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SARS-CoV-2 genome sequences were obtained from GISAID on April 10, 2020 (Supplementary file 2). Whole genomes were aligned using MAFFT v7.455 (Katoh and Standley, 2013), and subsequently discarded if they contained internal gaps (-) located?>900 nt from either terminus, a distance sufficient to exclude sequences with insertions or deletions (indels) in protein-coding regions. A total of 3978 sequences passed these filtering criteria, listed in Supplementary file 1. Coding regions were identified using exact or partial homology to SARS-CoV-2 or SARS-CoV annotations. To quantify the diversity and evenness of sample locations, we quantified their entropy as -∑p*ln(p), where p is the number of distinct (unique) locations or countries reported for a given window (Ewens and Grant, 2001;?Supplementary file 1).

Severe acute respiratory syndrome-related coronavirus genome data and alignments

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Severe acute respiratory syndrome-related coronavirus genome IDs were obtained from Lam et al., 2020 and downloaded from GenBank or GISAID. Wuhan-Hu-1 was used to represent SARS-CoV-2. Unless?otherwise?noted, isolates GX/P5L (NCBI: MT040335.1; GISAID: EPI_ISL_410540) and GD/1 (GISAID: EPI_ISL_410721) were used to represent pangolin-COVs; GD/1 was chosen as a representative because the other Guangdong (GD) sequence lacks the S gene and contains 27.76% Ns, while GX/P5L was chosen because it is one of two high-coverage Guangxi (GX) sequences derived from lung tissue that also contains no undetermined nucleotides?(Ns). Other sequences were excluded if they lacked an annotated ORF1ab with a ribosomal slippage, or contained a frameshift indel in any gene (Supplementary file 1), leaving 21 sequences for analysis (Supplementary file 1).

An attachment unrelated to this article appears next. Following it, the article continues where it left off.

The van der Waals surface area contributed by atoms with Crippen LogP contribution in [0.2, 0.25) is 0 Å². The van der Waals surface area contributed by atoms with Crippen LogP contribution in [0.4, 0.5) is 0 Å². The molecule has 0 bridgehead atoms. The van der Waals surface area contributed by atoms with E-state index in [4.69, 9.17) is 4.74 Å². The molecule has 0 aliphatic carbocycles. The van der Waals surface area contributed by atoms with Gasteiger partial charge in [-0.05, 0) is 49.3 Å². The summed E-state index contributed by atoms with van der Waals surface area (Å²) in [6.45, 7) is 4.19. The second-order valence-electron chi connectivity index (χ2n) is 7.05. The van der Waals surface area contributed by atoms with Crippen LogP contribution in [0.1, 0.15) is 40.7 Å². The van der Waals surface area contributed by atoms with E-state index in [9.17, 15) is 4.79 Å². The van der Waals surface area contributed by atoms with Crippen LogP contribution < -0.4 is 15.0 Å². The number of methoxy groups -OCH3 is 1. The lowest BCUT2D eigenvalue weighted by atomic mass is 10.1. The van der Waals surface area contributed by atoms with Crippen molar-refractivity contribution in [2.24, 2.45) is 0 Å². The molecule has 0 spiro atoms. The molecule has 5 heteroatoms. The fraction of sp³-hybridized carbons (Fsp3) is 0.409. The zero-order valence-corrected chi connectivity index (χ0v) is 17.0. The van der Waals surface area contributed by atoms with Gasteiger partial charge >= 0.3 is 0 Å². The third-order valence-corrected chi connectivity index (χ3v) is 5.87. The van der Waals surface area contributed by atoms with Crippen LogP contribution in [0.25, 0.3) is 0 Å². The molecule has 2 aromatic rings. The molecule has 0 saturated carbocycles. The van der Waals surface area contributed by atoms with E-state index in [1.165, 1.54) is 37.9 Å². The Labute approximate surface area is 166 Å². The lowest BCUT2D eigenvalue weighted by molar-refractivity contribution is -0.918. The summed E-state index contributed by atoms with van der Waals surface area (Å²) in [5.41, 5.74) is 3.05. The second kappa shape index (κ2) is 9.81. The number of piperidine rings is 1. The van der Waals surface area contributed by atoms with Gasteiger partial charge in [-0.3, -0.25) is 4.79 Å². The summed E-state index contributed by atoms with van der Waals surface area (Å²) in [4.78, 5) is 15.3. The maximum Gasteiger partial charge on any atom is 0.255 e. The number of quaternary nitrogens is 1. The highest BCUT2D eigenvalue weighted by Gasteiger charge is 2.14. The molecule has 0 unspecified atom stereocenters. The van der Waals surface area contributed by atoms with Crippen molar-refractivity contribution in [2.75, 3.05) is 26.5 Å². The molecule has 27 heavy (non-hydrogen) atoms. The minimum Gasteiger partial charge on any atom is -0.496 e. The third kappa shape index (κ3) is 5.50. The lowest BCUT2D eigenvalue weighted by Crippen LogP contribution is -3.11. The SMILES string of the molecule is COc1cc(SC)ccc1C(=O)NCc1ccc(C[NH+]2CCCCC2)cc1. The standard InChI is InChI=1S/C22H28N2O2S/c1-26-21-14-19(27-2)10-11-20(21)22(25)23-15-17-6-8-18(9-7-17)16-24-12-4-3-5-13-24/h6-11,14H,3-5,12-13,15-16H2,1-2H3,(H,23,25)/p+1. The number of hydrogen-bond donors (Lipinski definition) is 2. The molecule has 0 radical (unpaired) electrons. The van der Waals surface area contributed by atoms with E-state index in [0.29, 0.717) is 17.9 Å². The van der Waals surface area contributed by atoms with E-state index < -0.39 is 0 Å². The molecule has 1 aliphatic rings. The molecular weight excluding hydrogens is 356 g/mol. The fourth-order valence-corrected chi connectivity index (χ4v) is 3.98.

To produce whole-genome alignments, we first aligned all genome sequences using MAFFT. Then, coding regions were identified using exact or partial sequence identity to SARS-CoV-2 or SARS-CoV annotations, translated, and individually aligned at the amino acid level using ProbCons v1.12 (Do et al., 2005). In the case of OLGs, the longest (reference) protein was used (e.g. N rather than ORF9b or ORF9c). Amino acid alignments were then imposed on the coding sequence of each gene using PAL2NAL v14 (Suyama et al., 2006) to maintain intact codons. Finally, whole genomes were manually shifted to match the individual codon alignments in AliView. Codon breaks were preferentially resolved to align S/Q/T at 3337–3339, and L/T/I at 3343–3345. This preserved all nucleotides of each genome while concurrently producing codon-aware alignments. The alignment is available in the supplementary data as SARS-related-CoV_ALN.fasta, where pangolin-CoV GD/1 has been masked (Ns) because it is only available from GISAID (i.e. permission is required for data access).

Phylogenetic relationships among isolates were explored using maximum likelihood phylogenetic inference, as implemented in IQ-tree (Nguyen et al., 2015), using the generalized time-reversible (GTR; Tavaré, 1986) substitution model combined with the FreeRate model (Soubrier et al., 2012) to account for among-site rate heterogeneity. Trees were rooted a priori following Lam et al., 2020.

Proteomics analysis

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We used MaxQuant (Cox and Mann, 2008) to re-analyze five publicly available SARS-CoV-2 mass spectrometry (MS) datasets: Bezstarosti et al., 2020 (PRIDE accession PXD018760); Bojkova et al., 2020 (PXD017710); Davidson et al., 2020 (PXD018241); PRIDE Project PXD018581; and Zecha et al., 2020 (PXD019645). However, peptide spectrum matches for ORF3d (possible tryptic peptides CTSCCFSER and FQNHNPQK) did not pass our 1% false-discovery threshold in any of these datasets, and ORF3d-2 (Table 1) does not encode any peptides detectable by this method. ORF3c, ORF9c, and ORF10 could also not be reliably detected. For peptides that were successfully detected in the datasets of Bezstarosti et al., 2020 and Davidson et al., 2020, protein concentrations were estimated using intensity-based absolute quantification (iBAQ) (Schwanh?usser et al., 2011). iBAQ values were computed using the Max-Quant software (Tyanova et al., 2016) as the sum of all peptide intensities per protein divided by the number of theoretical peptides per protein. Thus, iBAQ values are proportional estimates of the molar protein quantity of a protein in a given sample, allowing relative quantitative comparisons of protein expression levels.

Ribosome profiling analysis